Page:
Once the red and white was dry my husband insisted my door needed an X instead of a Z…hey, I’m flexible, so more pallet wood was added. The pallet wood was followed by a coat of the light blue.
After the blue was dry, once again hit the pallets with the sander revealing a bit of the red and white.
Not too much difference in the last photo but it has a coat of clear wax mixed with just a bit of tinted wax. The wax was painted on then rubbed off with a rag.
For a little more detail I decided to frame my coffee table box with even more pallet wood.
This pallet wood was mitered at the edges like a picture frame. In order for it to sit flat over top of the bolts, I had to drill out a small hole on the trim piece (see arrows above).
I once again attached this trim with finishing nails though this time, I followed up with 1 1/2″ screws. I figured if people were going to put their feet up, this piece would get the most wear and tear.
You may notice that this trim piece was attached about 1/2″ above the level of the box so that the barn door top sits inside.
This frame trim piece was painted with some barn red followed by black chalk paint. It too got sanded, followed by a coat of tinted wax.
The top of the coffee table was finished but I needed to be able to attach it permanently to the hand cart base. Because of all the metal at the end of the cart I wouldn’t be able to drill directly, I needed to add a wooden support.
Holding a 2×4 directly over the cart I marked exactly where I needed to make my cuts so that the piece would fit between the two sides.
The piece I just cut was screwed in from the sides to the hand cart. Now I had something to screw to.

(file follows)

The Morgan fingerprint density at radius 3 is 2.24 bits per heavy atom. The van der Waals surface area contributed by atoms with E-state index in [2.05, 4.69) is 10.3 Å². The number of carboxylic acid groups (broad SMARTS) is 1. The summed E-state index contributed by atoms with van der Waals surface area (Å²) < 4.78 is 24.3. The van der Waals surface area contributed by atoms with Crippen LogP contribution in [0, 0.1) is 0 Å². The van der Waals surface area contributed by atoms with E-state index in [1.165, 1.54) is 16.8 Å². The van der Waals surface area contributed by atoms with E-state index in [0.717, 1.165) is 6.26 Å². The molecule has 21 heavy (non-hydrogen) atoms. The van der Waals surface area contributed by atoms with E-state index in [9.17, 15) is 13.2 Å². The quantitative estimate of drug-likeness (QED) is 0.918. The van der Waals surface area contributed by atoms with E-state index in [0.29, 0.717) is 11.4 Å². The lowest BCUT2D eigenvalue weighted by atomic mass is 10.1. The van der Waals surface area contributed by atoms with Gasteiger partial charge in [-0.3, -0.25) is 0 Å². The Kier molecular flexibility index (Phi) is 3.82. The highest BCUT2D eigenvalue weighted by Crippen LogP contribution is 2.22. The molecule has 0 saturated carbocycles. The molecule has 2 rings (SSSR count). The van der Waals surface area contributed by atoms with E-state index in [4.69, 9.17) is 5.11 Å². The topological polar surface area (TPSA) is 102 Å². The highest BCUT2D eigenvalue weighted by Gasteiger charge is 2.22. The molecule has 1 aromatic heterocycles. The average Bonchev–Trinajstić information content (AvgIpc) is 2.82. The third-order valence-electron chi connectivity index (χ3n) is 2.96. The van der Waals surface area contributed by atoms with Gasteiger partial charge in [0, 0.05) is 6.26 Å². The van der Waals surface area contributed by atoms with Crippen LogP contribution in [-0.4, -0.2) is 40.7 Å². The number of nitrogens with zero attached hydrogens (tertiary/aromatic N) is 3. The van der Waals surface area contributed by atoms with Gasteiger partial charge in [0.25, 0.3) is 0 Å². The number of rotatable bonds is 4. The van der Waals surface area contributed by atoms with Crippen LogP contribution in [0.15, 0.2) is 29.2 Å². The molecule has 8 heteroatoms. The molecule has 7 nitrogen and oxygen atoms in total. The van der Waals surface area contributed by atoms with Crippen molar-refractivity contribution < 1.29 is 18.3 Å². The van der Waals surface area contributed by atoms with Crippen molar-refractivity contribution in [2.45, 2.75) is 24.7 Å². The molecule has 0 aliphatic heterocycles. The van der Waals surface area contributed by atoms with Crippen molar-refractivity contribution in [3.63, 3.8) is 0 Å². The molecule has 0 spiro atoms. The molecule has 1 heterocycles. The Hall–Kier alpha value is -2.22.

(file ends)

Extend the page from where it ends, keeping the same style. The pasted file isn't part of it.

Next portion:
I did have something to screw to, but I did have one final problem to solve…hand carts are not always level.
Mine was close. How perfect is that, that the levelness of my box was just off by one pallet thickness.
One more piece of pallet wood was cut, not quite as wide as the width of the coffee table. I mitered the ends to have a nice finish.
This last piece of pallet wood was centered then screwed onto the 2×4 piece that was inserted a couple of steps ago…
…then the entire coffee table was flipped over and this last pallet piece was screwed into the side walls of the box. I also predrilled 2 holes and screwed the arms of the hand cart into the end piece of the box (screws were put in where there are arrows above).
For a finishing touch I added rustic looking handles from Hobby Lobby.
If you don’t have a hand cart, I have some alternative leg ideas for you.
If you like wooden legs, you may like my Carpenters Tool Box, it uses cut spindles for legs or my Vintage Door Coffee Table which takes advantage of premade legs from the hardware store. Another idea are the legs I used for my Chicken Coop Coffee Table, that were originally ball top finials for a deck. Lastly, and most expensive, are vintage looking cast iron wheels I used for my Faux Industrial Cart Coffee Table.
Have a great holiday weekend and thanks for stopping by.